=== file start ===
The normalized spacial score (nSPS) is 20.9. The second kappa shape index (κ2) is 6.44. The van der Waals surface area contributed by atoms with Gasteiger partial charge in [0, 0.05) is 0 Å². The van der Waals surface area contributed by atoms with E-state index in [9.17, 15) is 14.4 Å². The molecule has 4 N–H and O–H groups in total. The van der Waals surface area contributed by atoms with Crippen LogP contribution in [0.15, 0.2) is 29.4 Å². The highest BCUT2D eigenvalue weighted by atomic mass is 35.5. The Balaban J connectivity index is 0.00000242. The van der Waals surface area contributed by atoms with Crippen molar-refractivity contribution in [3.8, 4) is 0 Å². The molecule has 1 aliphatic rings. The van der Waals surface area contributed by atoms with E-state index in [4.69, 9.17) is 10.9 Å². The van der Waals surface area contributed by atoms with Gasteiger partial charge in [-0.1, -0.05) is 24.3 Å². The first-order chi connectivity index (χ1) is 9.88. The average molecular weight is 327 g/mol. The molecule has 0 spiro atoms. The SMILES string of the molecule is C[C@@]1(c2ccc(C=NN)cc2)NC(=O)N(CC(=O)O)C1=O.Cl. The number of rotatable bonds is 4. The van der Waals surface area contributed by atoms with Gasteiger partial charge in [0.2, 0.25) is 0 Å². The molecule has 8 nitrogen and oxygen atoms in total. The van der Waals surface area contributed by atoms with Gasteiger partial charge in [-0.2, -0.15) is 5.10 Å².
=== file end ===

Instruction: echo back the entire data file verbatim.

The normalized spacial score (nSPS) is 20.9. The second kappa shape index (κ2) is 6.44. The van der Waals surface area contributed by atoms with Gasteiger partial charge in [0, 0.05) is 0 Å². The van der Waals surface area contributed by atoms with E-state index in [9.17, 15) is 14.4 Å². The molecule has 4 N–H and O–H groups in total. The van der Waals surface area contributed by atoms with Crippen LogP contribution in [0.15, 0.2) is 29.4 Å². The highest BCUT2D eigenvalue weighted by atomic mass is 35.5. The Balaban J connectivity index is 0.00000242. The van der Waals surface area contributed by atoms with Crippen molar-refractivity contribution in [3.8, 4) is 0 Å². The molecule has 1 aliphatic rings. The van der Waals surface area contributed by atoms with E-state index in [4.69, 9.17) is 10.9 Å². The van der Waals surface area contributed by atoms with Gasteiger partial charge in [-0.1, -0.05) is 24.3 Å². The first-order chi connectivity index (χ1) is 9.88. The average molecular weight is 327 g/mol. The molecule has 0 spiro atoms. The SMILES string of the molecule is C[C@@]1(c2ccc(C=NN)cc2)NC(=O)N(CC(=O)O)C1=O.Cl. The number of rotatable bonds is 4. The van der Waals surface area contributed by atoms with Gasteiger partial charge in [0.2, 0.25) is 0 Å². The molecule has 8 nitrogen and oxygen atoms in total. The van der Waals surface area contributed by atoms with Gasteiger partial charge in [-0.2, -0.15) is 5.10 Å².